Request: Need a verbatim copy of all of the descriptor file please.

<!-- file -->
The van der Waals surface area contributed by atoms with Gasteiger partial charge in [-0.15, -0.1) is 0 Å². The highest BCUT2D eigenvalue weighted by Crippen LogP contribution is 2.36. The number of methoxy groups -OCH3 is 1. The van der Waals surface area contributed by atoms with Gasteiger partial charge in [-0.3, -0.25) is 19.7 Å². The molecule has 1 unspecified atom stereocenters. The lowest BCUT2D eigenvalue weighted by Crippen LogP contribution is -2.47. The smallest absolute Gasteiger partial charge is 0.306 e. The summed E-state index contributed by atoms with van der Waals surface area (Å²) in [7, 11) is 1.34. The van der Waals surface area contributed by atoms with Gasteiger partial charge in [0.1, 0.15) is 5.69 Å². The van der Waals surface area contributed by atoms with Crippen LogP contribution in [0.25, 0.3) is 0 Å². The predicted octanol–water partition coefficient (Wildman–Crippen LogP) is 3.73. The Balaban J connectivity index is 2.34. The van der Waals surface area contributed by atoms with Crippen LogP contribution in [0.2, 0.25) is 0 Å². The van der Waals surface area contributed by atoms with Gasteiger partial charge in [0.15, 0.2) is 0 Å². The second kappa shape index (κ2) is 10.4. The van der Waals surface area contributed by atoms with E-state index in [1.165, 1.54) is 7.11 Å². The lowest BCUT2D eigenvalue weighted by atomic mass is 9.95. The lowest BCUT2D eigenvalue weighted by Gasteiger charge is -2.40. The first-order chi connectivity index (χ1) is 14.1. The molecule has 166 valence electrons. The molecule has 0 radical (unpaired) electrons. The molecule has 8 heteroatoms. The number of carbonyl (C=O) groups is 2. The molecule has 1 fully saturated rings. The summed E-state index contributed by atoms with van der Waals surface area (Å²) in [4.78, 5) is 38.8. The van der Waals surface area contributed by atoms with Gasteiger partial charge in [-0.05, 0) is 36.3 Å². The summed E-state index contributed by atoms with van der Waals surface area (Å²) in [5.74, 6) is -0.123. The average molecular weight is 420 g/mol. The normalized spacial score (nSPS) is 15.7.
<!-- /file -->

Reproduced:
The van der Waals surface area contributed by atoms with Gasteiger partial charge in [-0.15, -0.1) is 0 Å². The highest BCUT2D eigenvalue weighted by Crippen LogP contribution is 2.36. The number of methoxy groups -OCH3 is 1. The van der Waals surface area contributed by atoms with Gasteiger partial charge in [-0.3, -0.25) is 19.7 Å². The molecule has 1 unspecified atom stereocenters. The lowest BCUT2D eigenvalue weighted by Crippen LogP contribution is -2.47. The smallest absolute Gasteiger partial charge is 0.306 e. The summed E-state index contributed by atoms with van der Waals surface area (Å²) in [7, 11) is 1.34. The van der Waals surface area contributed by atoms with Gasteiger partial charge in [0.1, 0.15) is 5.69 Å². The van der Waals surface area contributed by atoms with Crippen LogP contribution in [0.25, 0.3) is 0 Å². The predicted octanol–water partition coefficient (Wildman–Crippen LogP) is 3.73. The Balaban J connectivity index is 2.34. The van der Waals surface area contributed by atoms with Crippen LogP contribution in [0.2, 0.25) is 0 Å². The van der Waals surface area contributed by atoms with Gasteiger partial charge in [0.15, 0.2) is 0 Å². The second kappa shape index (κ2) is 10.4. The van der Waals surface area contributed by atoms with E-state index in [1.165, 1.54) is 7.11 Å². The lowest BCUT2D eigenvalue weighted by atomic mass is 9.95. The lowest BCUT2D eigenvalue weighted by Gasteiger charge is -2.40. The first-order chi connectivity index (χ1) is 14.1. The molecule has 166 valence electrons. The molecule has 0 radical (unpaired) electrons. The molecule has 8 heteroatoms. The number of carbonyl (C=O) groups is 2. The molecule has 1 fully saturated rings. The summed E-state index contributed by atoms with van der Waals surface area (Å²) in [4.78, 5) is 38.8. The van der Waals surface area contributed by atoms with Gasteiger partial charge in [-0.05, 0) is 36.3 Å². The summed E-state index contributed by atoms with van der Waals surface area (Å²) in [5.74, 6) is -0.123. The average molecular weight is 420 g/mol. The normalized spacial score (nSPS) is 15.7.